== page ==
• The Literature Review  Identifying sources  Educational sites  ERIC, Ingenta, New Jour, Education Week, National Center for Education Statistics, US Dept. of Education, Developing Educational Standards, Education Resource Organization Directory  Evaluating web sites  Quality, honesty, bias, and authenticity  Thinking Critically about WWW Resources, Critically Analyzing Information Sources Obj. 2.11 & 2.12
    • The Literature Review  Abstracting the references  Locating, reviewing, summarizing, and classifying references  Seven steps  Read the article abstract  Skim the entire article  Record complete bibliographic information  Classify and code the article  Summarize the article  Identify thoughts about the article you believe important  Indicate direct quotes properly Obj. 4.1
    • The Literature Review  Recommended strategies when abstracting  Begin with the most recent references and move toward the most dated  Record all bibliographic information  Author, date of publication, title, journal name or book title or website name, volume and issue, pages, library call number or URL  Identify direct quotes and record page numbers  Identify main ideas
    • Literature Review  Analyzing, organizing and reporting  Technical nature of reporting  Documentation  Formal language  Adherence to prescribed styles (e.g., APA)  Outline the review  Group by topics  Analyze for similarities and differences within subheadings  Discuss the least relevant studies first, followed by the most relevant studies  Summarize the review and discuss the implications related to the research problem
    • Literature Review  Differences between quantitative and qualitative reviews  Quantitative reviews are typically conducted in the initial stages of the study  Qualitative reviews are ongoing throughout the entire study reflecting the need to understand data as it is collected, analyzed, and interpreted Obj. 3.1
    • Literature Review  Meta-analysis  A statistical approach to summarizing the results of many studies that have investigated the same problem  Two unique characteristics  The review is as inclusive as possible  The results of each study are translated into a statistic called an effect size (ES) Obj. 4.3
    • Literature Review  Meta-analysis  Effect sizes  Essentially the difference between the means for the experimental and control groups in control group standard deviation units  The average of all effect sizes for all of the studies summarizes the overall effect of the studies  Effect size indices generally range from 0.00 to slightly more than 1.00 Obj. 4.3
    • Literature Review  Meta-analysis  Interpreting effect sizes  There is no single standard by which effect sizes are interpreted  The authors suggest the following criteria  If the effect size is less than 0.30 it is considered small  If the effect size is greater than 0.30 and less than 0.70 it is considered moderate  If the effect size is greater than 0.70 it is considered large Obj. 4.4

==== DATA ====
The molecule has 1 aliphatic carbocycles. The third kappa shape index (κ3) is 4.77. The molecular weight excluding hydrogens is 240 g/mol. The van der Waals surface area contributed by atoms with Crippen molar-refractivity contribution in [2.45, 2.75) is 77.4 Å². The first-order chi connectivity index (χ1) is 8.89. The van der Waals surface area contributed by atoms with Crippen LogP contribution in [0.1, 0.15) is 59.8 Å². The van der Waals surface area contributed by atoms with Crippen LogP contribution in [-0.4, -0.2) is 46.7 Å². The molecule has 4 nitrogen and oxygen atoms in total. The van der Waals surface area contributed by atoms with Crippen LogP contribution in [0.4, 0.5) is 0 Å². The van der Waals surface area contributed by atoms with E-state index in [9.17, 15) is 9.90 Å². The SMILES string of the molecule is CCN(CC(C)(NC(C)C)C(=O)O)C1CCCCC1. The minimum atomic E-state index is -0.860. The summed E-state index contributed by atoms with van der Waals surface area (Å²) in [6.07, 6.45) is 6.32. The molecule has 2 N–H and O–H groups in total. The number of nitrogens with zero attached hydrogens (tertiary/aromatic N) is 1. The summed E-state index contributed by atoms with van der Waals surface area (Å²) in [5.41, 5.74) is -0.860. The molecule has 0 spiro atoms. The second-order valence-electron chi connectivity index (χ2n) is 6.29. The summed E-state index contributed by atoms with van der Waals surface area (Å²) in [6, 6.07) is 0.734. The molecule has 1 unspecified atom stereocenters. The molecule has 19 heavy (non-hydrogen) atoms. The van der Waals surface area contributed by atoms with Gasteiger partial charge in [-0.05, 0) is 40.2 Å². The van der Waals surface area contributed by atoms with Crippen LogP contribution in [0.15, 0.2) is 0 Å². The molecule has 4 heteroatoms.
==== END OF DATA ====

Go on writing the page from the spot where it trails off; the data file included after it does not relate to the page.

• Developing Hypotheses  Two views of hypotheses  Inductive – a generalization made from a number of observations  Typical of qualitative studies  Deductive – derived from theory and aimed at providing evidence to support, expand, or contradict aspects of that theory  Typical of quantitative studies Obj. 5.1 & 5.4
    • Developing Hypotheses  Defining a hypothesis  A researcher’s tentative prediction of the results of the research  Formulated on the basis of knowledge of the underlying theory or implications from the literature review  Testing a hypothesis leads to support of the hypothesis or lack thereof Obj. 5.1
    • Developing Hypotheses  A good quantitative hypothesis…  is based on sound reasoning.  provides a reasonable explanation for the predicted outcome.  clearly and concisely states the expected relationships between variables.  is testable. Obj. 5.2
    • Developing Hypotheses  Types of quantitative hypotheses  Research hypotheses state the expected relationship between two variables  Non-directional – a statement that no relationship or difference exists between the variables  Directional – a statement of the expected direction of the relationship or difference between variables  Null – a statistical statement that no statistically significant relationship or difference exists between variables Obj. 5.5 & 5.6
    • Developing Hypotheses Obj. 5.5 & 5.6 Non-Directional Directional Null There is no relationship between math attitudes and math achievement There is a strong positive relationship between math attitudes and math achievement H0:  = 0 There is no difference in the achievement of students using technology or not using it Students using technology will have higher levels of achievement than students who are not using it H0: 1 - 2 = 0
    • Developing Hypotheses  Hypotheses in qualitative studies  Given the nature of qualitative research, formal a priori hypotheses are not stated  Generative role of qualitative research  Testing role of quantitative research  Focus is on generating new hypotheses as a result of the study (i.e., inductive hypotheses) Obj. 5.10
    • Stating Hypotheses  Formats for quantitative experimental studies  P who get X do better on Y than P who do not get X  P represents the participant  X represents the treatment  Y represents the outcome  Testing hypotheses  Statistical analysis of data  Importance of the results regardless of the outcome  Results support or fail to support hypotheses, but they never prove or disprove hypotheses Obj. 5.7 & 5.9